He is not mad at me. I am not mad at him. We are at peace. So, please, save your tears for someone who needs them while I work to save any one of the thousands that are suffering and may actually hear my voice because I’m not their mother.

Addiction: Not the Result of Bad Parenting

I like cashier at Barnes and Noble. I admire her ability to make polite, intelligent conversation with each new customer based upon their book selection. She clearly is well-read and suited for this job. I have a respect for her.

“Hi,” she says. “And how are you today?”

“Good, thanks.”

“Let’s see what you have here.” She examines the cover. “Danielle Steel…isn’t she that romance writer…the one with all those kids.”

“I think so,” I say.

She looks at the cover again. In addition to His Brigt Light – The Story of Nick Traina, my purchases include the latest issue of In Recovery magazine and Clean by David Sheff; there is clearly a theme, but she doesn’t see it. I decide to educate her.

“This book isn’t romantic; it’s real; her life; the pain of losing her son to mental illness and addiction.”

Without even a second of hesitation she says, “Well…maybe if she had spent more time with him instead of cranking out 30 trashy books a year things would’ve been different. Or, maybe, as women, we need to make better choices; it’s either career or family. No career-oriented woman should think she’s going to be able to juggle her job while raising 10 kids. Maybe she should’ve been more responsible when having sex. How many men was she with?”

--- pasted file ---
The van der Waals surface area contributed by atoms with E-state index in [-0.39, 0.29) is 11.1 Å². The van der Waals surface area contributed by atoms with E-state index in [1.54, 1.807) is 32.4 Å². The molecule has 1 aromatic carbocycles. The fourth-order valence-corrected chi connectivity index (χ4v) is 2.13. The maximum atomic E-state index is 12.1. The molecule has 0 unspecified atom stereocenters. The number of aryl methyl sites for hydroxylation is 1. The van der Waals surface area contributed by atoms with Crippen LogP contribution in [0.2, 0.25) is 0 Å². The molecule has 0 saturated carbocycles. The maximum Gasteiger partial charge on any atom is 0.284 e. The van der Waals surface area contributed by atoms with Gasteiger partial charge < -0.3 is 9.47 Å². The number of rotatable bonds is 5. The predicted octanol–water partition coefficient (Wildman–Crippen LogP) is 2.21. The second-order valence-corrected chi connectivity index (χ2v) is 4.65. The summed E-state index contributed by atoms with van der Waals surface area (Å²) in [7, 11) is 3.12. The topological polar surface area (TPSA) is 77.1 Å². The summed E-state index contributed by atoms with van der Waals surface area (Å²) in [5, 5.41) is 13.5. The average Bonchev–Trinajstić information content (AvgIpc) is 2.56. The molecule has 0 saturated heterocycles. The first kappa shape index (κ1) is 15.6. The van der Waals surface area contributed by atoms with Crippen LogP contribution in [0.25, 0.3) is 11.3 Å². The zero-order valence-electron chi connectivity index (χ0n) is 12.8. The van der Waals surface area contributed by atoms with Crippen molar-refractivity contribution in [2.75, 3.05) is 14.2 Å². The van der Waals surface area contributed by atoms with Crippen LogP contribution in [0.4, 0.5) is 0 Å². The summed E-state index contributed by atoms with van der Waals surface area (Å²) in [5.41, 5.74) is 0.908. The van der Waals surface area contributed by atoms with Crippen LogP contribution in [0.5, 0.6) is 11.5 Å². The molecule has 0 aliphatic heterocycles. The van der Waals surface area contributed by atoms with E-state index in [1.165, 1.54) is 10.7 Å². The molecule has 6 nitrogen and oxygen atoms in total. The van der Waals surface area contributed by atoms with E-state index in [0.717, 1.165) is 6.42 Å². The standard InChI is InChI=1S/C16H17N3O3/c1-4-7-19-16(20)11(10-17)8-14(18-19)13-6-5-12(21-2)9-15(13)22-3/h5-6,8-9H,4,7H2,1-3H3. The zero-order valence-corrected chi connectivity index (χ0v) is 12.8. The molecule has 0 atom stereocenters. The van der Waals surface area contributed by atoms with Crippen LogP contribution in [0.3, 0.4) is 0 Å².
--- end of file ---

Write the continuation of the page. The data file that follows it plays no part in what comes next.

I’m dumbfounded. When will we “get” it? Most troubling is that this woman is intelligent; well read, well traveled, in possession of the wisdom that only a woman with 50+ years on this planet can have. And, she believes that the disease of addiction is the result of bad parenting.

Danielle Steel won’t know she was judged by a stranger 3,000 miles away. Writing means sharing your soul with strangers, something she has done many times, so she’s probably numb to it. But, when I go out, I’m still not used to the “tsks” that I hear. I see the looks. When someone asks me how I’m doing, I take pause. Even with my closest friends, I have a decision to make; do they really want to know? Do I underburden myself or protect them from a truth that they most likely don’t want to hear. What they will never understand is that my other children are struggling too. They are scared. They look to me to be their brother’s life-line and want me to help Jon this one last time. Let him just stay one night. They are afraid that he’s going to kill himself.

My kids don’t have the maturity to understand that I can’t “fix” this and I’m scared, too. I’ve been chasing my tail, spinning in circles, for 20 years trying to fix a problem that was never mine. The only way he’s going to change when he’s internally motivated to do so. His life is in his own hands. He has the pen and will write the ending.

I am getting better at radically accepting most things that are outside my control. Your judgement of me doesn’t interest me. You can think I’m a good parent or be disappointed by the way I’ve handled things. All I can say is that more often than not, I’ve done the best I could in the moment that I made any decision. And, the disease of addiction is not “caught” from bad parenting.